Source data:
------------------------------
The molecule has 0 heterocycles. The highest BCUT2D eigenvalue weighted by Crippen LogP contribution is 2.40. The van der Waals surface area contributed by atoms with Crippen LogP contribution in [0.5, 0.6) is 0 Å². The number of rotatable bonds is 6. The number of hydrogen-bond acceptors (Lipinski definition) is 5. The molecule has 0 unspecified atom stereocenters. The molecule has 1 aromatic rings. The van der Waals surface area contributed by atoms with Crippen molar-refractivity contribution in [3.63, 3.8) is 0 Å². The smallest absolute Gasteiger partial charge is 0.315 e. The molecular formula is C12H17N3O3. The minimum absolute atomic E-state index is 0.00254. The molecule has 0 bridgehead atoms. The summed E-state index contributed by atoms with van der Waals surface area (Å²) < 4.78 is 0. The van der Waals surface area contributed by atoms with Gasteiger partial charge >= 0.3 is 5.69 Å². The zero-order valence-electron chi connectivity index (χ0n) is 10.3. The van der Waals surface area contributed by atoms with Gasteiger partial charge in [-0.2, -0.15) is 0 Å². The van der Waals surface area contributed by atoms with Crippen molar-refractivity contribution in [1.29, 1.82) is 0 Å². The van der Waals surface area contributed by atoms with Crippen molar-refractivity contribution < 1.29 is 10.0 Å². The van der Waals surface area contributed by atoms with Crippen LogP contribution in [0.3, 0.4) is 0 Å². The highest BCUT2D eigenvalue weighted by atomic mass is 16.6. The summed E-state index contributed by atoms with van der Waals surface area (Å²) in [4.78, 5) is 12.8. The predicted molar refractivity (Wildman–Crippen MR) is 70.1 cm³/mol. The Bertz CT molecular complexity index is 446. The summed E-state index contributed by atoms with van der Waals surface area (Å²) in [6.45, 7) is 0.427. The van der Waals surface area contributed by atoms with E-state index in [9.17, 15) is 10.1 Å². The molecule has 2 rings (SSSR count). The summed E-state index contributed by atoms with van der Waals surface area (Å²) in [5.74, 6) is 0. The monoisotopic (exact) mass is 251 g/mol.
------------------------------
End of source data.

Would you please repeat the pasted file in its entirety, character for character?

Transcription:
The molecule has 0 heterocycles. The highest BCUT2D eigenvalue weighted by Crippen LogP contribution is 2.40. The van der Waals surface area contributed by atoms with Crippen LogP contribution in [0.5, 0.6) is 0 Å². The number of rotatable bonds is 6. The number of hydrogen-bond acceptors (Lipinski definition) is 5. The molecule has 0 unspecified atom stereocenters. The molecule has 1 aromatic rings. The van der Waals surface area contributed by atoms with Crippen molar-refractivity contribution in [3.63, 3.8) is 0 Å². The smallest absolute Gasteiger partial charge is 0.315 e. The molecular formula is C12H17N3O3. The minimum absolute atomic E-state index is 0.00254. The molecule has 0 bridgehead atoms. The summed E-state index contributed by atoms with van der Waals surface area (Å²) < 4.78 is 0. The van der Waals surface area contributed by atoms with Gasteiger partial charge >= 0.3 is 5.69 Å². The zero-order valence-electron chi connectivity index (χ0n) is 10.3. The van der Waals surface area contributed by atoms with Gasteiger partial charge in [-0.2, -0.15) is 0 Å². The van der Waals surface area contributed by atoms with Crippen molar-refractivity contribution in [1.29, 1.82) is 0 Å². The van der Waals surface area contributed by atoms with Crippen molar-refractivity contribution < 1.29 is 10.0 Å². The van der Waals surface area contributed by atoms with Crippen LogP contribution in [0.3, 0.4) is 0 Å². The highest BCUT2D eigenvalue weighted by atomic mass is 16.6. The summed E-state index contributed by atoms with van der Waals surface area (Å²) in [4.78, 5) is 12.8. The predicted molar refractivity (Wildman–Crippen MR) is 70.1 cm³/mol. The Bertz CT molecular complexity index is 446. The summed E-state index contributed by atoms with van der Waals surface area (Å²) in [6.45, 7) is 0.427. The van der Waals surface area contributed by atoms with E-state index in [9.17, 15) is 10.1 Å². The molecule has 2 rings (SSSR count). The summed E-state index contributed by atoms with van der Waals surface area (Å²) in [5.74, 6) is 0. The monoisotopic (exact) mass is 251 g/mol.